Claims involving adjoining land owners have proliferated in the last several years as construction activities in the New York City area have continued to be especially active. One area of concern, especially for builders of town houses and other residences is how to deal with party walls. The First Department, in Ehrenberg v. Regier, 142 A.D.3d 765, 37 N.Y.S.3d 10 (1st Dep’t 2016), addressed various issues of note regarding these structures.
A party wall is a wall between two adjoining properties which exists for the common benefit of both owners. These walls provide for the support of structures on each property and can only be altered by one owner if they do not damage the building owned by the adjacent neighbor. Each owner of a party wall owns it to the extent the wall is on his property, and each owner has an easement of use and support over the wall to the extent it is on the neighbor’s property.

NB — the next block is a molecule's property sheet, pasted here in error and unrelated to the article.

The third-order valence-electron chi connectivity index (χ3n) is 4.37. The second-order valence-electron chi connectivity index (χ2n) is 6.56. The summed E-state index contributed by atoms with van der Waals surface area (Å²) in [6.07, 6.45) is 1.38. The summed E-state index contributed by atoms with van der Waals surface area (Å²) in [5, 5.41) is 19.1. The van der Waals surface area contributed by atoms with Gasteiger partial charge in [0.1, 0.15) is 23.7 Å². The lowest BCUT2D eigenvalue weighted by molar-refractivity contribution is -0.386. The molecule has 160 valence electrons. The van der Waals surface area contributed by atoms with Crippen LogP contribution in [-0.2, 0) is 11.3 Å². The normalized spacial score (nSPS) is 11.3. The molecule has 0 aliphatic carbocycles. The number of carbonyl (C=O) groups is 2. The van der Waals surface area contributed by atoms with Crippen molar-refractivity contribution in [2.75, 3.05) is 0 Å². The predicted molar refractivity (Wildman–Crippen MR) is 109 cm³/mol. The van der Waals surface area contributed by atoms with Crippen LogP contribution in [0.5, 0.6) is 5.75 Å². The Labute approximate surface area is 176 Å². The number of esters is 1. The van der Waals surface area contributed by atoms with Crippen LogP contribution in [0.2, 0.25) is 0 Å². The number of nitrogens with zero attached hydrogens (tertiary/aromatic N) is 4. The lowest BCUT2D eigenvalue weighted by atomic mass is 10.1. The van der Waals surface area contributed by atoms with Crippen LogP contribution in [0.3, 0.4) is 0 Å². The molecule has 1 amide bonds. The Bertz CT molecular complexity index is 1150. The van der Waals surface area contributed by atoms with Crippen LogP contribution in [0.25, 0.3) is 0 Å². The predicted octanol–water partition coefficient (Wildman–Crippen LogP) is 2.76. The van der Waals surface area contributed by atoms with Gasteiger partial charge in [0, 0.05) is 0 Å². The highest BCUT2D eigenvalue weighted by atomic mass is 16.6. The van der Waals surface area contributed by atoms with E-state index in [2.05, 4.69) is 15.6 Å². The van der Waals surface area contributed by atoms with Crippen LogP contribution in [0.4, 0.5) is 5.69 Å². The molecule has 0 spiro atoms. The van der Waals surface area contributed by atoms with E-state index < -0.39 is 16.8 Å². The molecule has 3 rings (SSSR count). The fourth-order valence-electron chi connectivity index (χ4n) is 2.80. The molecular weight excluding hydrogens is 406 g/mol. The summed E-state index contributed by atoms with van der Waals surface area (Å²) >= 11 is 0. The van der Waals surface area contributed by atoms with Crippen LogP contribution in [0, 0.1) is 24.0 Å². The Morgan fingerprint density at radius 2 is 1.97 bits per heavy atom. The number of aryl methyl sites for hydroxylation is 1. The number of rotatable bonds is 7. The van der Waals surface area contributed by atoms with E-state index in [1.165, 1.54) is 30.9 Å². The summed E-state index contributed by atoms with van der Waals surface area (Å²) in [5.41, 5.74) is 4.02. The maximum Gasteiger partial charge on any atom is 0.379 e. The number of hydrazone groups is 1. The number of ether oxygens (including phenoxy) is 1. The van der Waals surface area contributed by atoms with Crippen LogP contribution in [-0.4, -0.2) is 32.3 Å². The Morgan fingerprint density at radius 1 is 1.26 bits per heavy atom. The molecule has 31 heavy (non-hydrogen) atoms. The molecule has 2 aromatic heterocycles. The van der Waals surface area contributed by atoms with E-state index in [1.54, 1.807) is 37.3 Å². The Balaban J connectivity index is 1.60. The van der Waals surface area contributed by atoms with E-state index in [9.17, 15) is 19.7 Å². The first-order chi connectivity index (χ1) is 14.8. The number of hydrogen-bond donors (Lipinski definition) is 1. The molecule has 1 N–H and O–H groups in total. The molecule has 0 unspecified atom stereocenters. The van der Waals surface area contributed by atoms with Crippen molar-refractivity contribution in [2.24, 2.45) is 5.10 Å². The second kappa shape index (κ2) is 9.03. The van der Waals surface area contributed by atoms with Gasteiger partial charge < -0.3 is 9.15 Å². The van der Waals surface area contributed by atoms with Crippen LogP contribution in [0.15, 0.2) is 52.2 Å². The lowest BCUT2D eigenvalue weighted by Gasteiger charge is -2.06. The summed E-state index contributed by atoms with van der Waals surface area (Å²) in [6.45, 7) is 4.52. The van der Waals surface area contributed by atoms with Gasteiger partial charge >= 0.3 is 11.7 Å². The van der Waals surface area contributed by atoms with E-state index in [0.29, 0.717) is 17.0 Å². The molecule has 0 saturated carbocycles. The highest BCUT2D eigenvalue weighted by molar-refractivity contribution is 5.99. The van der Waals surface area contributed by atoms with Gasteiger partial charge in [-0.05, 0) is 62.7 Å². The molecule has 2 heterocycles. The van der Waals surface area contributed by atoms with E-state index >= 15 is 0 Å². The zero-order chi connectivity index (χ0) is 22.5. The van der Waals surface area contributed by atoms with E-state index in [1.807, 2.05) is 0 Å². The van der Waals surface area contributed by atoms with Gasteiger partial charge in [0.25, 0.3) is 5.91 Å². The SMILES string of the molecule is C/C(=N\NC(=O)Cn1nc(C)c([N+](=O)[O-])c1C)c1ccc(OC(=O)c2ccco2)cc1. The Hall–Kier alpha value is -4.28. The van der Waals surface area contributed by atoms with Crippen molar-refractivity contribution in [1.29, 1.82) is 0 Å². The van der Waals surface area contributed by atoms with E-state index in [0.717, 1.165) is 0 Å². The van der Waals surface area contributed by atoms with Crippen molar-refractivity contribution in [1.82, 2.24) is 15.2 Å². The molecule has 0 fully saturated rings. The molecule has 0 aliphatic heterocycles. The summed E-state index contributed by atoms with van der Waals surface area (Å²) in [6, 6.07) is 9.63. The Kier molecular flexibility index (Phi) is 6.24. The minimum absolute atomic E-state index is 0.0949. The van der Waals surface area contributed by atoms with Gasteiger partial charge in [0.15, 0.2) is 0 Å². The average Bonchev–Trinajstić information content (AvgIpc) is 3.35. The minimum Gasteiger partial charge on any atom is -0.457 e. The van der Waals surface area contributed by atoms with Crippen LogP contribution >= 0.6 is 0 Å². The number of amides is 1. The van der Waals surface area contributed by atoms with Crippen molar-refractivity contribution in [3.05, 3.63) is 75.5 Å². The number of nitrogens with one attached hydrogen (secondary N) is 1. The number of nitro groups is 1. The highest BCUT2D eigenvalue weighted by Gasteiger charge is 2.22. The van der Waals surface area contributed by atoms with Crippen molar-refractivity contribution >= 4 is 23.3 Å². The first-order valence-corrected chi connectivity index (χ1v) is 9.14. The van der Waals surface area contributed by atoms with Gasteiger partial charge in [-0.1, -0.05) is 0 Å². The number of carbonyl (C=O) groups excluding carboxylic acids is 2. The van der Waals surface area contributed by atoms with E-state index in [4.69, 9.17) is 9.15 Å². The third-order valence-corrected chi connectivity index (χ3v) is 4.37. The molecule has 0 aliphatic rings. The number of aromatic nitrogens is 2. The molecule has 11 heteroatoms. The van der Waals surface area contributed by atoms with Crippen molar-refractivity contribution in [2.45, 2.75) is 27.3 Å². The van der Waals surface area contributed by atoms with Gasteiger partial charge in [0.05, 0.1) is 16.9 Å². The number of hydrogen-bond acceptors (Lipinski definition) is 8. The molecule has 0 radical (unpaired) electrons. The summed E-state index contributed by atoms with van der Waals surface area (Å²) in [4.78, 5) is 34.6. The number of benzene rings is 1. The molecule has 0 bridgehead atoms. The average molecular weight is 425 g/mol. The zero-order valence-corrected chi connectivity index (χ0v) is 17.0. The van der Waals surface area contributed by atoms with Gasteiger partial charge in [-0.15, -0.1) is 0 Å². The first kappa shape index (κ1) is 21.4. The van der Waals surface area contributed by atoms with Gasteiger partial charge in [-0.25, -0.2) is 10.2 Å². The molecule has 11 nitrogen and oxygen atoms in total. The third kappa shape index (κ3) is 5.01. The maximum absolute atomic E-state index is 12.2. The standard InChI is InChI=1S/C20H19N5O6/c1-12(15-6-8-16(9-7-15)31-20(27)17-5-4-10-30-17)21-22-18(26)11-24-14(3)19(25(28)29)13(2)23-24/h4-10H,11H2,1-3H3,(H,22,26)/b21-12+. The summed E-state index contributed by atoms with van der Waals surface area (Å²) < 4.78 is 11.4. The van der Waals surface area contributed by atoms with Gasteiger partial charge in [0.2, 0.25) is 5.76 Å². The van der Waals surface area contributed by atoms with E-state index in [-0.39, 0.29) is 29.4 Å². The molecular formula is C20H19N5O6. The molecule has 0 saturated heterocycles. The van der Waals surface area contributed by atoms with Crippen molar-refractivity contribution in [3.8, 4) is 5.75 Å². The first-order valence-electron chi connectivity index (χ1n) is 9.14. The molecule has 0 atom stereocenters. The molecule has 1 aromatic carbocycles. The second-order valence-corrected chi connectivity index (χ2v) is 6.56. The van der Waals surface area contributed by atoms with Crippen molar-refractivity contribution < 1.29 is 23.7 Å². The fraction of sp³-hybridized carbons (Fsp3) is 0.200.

In Ehrenberg, the party wall in question dated to the 1840’s. After a bulge was found in a section of the party wall the Ehrenbergs removed and replaced a portion of the wall. After this work was performed it was discovered that the party wall was damaged. The Ehrenbergs commenced a legal action alleging that the damage was the result of the Reiger’s negligent maintenance of the Reiger’s side of the party wall. Reiger counterclaimed, alleging that the reconstruction and repair to the party wall undertaken by the Ehrenbergs had caused the damage.